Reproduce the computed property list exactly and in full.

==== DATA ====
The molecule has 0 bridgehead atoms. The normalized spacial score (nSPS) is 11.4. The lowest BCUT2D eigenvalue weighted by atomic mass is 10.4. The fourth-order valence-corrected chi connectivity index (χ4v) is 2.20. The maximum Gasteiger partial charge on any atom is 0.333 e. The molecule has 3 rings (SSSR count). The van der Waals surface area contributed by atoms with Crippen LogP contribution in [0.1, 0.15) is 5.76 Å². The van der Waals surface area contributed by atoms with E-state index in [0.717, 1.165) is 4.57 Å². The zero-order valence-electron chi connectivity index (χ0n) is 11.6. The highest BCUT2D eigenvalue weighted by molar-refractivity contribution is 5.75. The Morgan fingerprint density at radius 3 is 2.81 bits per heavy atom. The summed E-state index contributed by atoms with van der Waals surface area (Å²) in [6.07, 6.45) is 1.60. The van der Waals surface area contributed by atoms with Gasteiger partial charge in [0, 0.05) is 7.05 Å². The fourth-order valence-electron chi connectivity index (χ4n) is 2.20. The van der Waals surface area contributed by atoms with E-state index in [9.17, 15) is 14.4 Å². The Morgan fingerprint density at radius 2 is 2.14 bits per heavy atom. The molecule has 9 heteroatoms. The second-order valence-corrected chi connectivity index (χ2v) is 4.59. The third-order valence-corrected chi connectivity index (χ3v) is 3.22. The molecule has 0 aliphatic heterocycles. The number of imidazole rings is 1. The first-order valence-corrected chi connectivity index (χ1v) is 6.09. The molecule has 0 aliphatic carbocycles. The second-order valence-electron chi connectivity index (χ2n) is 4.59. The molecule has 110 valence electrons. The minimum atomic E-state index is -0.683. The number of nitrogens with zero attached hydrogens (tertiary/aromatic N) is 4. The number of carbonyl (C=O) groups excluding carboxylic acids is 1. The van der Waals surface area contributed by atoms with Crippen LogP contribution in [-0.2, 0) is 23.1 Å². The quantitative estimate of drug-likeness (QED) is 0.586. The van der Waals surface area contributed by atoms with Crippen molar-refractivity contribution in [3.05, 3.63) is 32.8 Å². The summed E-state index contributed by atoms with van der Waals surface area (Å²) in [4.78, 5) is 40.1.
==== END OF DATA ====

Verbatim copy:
The molecule has 0 bridgehead atoms. The normalized spacial score (nSPS) is 11.4. The lowest BCUT2D eigenvalue weighted by atomic mass is 10.4. The fourth-order valence-corrected chi connectivity index (χ4v) is 2.20. The maximum Gasteiger partial charge on any atom is 0.333 e. The molecule has 3 rings (SSSR count). The van der Waals surface area contributed by atoms with Crippen LogP contribution in [0.1, 0.15) is 5.76 Å². The van der Waals surface area contributed by atoms with E-state index in [0.717, 1.165) is 4.57 Å². The zero-order valence-electron chi connectivity index (χ0n) is 11.6. The highest BCUT2D eigenvalue weighted by molar-refractivity contribution is 5.75. The Morgan fingerprint density at radius 3 is 2.81 bits per heavy atom. The summed E-state index contributed by atoms with van der Waals surface area (Å²) in [6.07, 6.45) is 1.60. The van der Waals surface area contributed by atoms with Gasteiger partial charge in [0, 0.05) is 7.05 Å². The fourth-order valence-electron chi connectivity index (χ4n) is 2.20. The van der Waals surface area contributed by atoms with E-state index in [9.17, 15) is 14.4 Å². The Morgan fingerprint density at radius 2 is 2.14 bits per heavy atom. The molecule has 9 heteroatoms. The second-order valence-corrected chi connectivity index (χ2v) is 4.59. The third-order valence-corrected chi connectivity index (χ3v) is 3.22. The molecule has 0 aliphatic heterocycles. The number of imidazole rings is 1. The first-order valence-corrected chi connectivity index (χ1v) is 6.09. The molecule has 0 aliphatic carbocycles. The second-order valence-electron chi connectivity index (χ2n) is 4.59. The molecule has 110 valence electrons. The minimum atomic E-state index is -0.683. The number of nitrogens with zero attached hydrogens (tertiary/aromatic N) is 4. The number of carbonyl (C=O) groups excluding carboxylic acids is 1. The van der Waals surface area contributed by atoms with Crippen LogP contribution in [-0.2, 0) is 23.1 Å². The quantitative estimate of drug-likeness (QED) is 0.586. The van der Waals surface area contributed by atoms with Crippen molar-refractivity contribution in [3.05, 3.63) is 32.8 Å². The summed E-state index contributed by atoms with van der Waals surface area (Å²) in [4.78, 5) is 40.1.